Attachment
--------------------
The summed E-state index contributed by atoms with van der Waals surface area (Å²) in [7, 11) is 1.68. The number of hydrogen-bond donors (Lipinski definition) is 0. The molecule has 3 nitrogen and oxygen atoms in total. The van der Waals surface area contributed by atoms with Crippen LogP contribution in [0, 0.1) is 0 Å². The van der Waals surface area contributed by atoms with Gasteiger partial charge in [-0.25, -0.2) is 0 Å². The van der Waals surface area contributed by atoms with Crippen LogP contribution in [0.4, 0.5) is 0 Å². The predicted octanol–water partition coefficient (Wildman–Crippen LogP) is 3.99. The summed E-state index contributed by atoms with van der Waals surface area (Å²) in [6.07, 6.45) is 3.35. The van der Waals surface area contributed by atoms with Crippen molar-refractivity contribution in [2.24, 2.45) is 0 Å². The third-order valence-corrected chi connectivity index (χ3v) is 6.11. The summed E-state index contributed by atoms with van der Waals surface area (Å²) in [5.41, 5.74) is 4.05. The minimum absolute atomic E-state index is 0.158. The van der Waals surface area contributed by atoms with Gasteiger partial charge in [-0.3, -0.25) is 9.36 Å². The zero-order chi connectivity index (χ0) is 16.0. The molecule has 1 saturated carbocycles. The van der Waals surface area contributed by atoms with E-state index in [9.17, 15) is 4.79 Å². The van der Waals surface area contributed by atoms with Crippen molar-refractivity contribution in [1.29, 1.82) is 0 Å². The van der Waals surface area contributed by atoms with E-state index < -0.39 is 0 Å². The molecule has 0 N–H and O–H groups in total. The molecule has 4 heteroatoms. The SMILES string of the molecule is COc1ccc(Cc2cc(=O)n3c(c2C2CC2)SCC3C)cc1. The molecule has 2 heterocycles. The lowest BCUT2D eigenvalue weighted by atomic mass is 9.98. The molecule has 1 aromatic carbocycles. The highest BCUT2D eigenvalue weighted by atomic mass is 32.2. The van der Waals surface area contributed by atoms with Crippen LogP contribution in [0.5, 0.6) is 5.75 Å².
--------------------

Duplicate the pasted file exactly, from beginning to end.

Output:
The summed E-state index contributed by atoms with van der Waals surface area (Å²) in [7, 11) is 1.68. The number of hydrogen-bond donors (Lipinski definition) is 0. The molecule has 3 nitrogen and oxygen atoms in total. The van der Waals surface area contributed by atoms with Crippen LogP contribution in [0, 0.1) is 0 Å². The van der Waals surface area contributed by atoms with Gasteiger partial charge in [-0.25, -0.2) is 0 Å². The van der Waals surface area contributed by atoms with Crippen LogP contribution in [0.4, 0.5) is 0 Å². The predicted octanol–water partition coefficient (Wildman–Crippen LogP) is 3.99. The summed E-state index contributed by atoms with van der Waals surface area (Å²) in [6.07, 6.45) is 3.35. The van der Waals surface area contributed by atoms with Crippen molar-refractivity contribution in [2.24, 2.45) is 0 Å². The third-order valence-corrected chi connectivity index (χ3v) is 6.11. The summed E-state index contributed by atoms with van der Waals surface area (Å²) in [5.41, 5.74) is 4.05. The minimum absolute atomic E-state index is 0.158. The van der Waals surface area contributed by atoms with Gasteiger partial charge in [-0.3, -0.25) is 9.36 Å². The zero-order chi connectivity index (χ0) is 16.0. The molecule has 1 saturated carbocycles. The van der Waals surface area contributed by atoms with E-state index in [9.17, 15) is 4.79 Å². The van der Waals surface area contributed by atoms with Crippen molar-refractivity contribution in [1.29, 1.82) is 0 Å². The van der Waals surface area contributed by atoms with E-state index < -0.39 is 0 Å². The molecule has 0 N–H and O–H groups in total. The molecule has 4 heteroatoms. The SMILES string of the molecule is COc1ccc(Cc2cc(=O)n3c(c2C2CC2)SCC3C)cc1. The molecule has 2 heterocycles. The lowest BCUT2D eigenvalue weighted by atomic mass is 9.98. The molecule has 1 aromatic carbocycles. The highest BCUT2D eigenvalue weighted by atomic mass is 32.2. The van der Waals surface area contributed by atoms with Crippen LogP contribution in [0.5, 0.6) is 5.75 Å².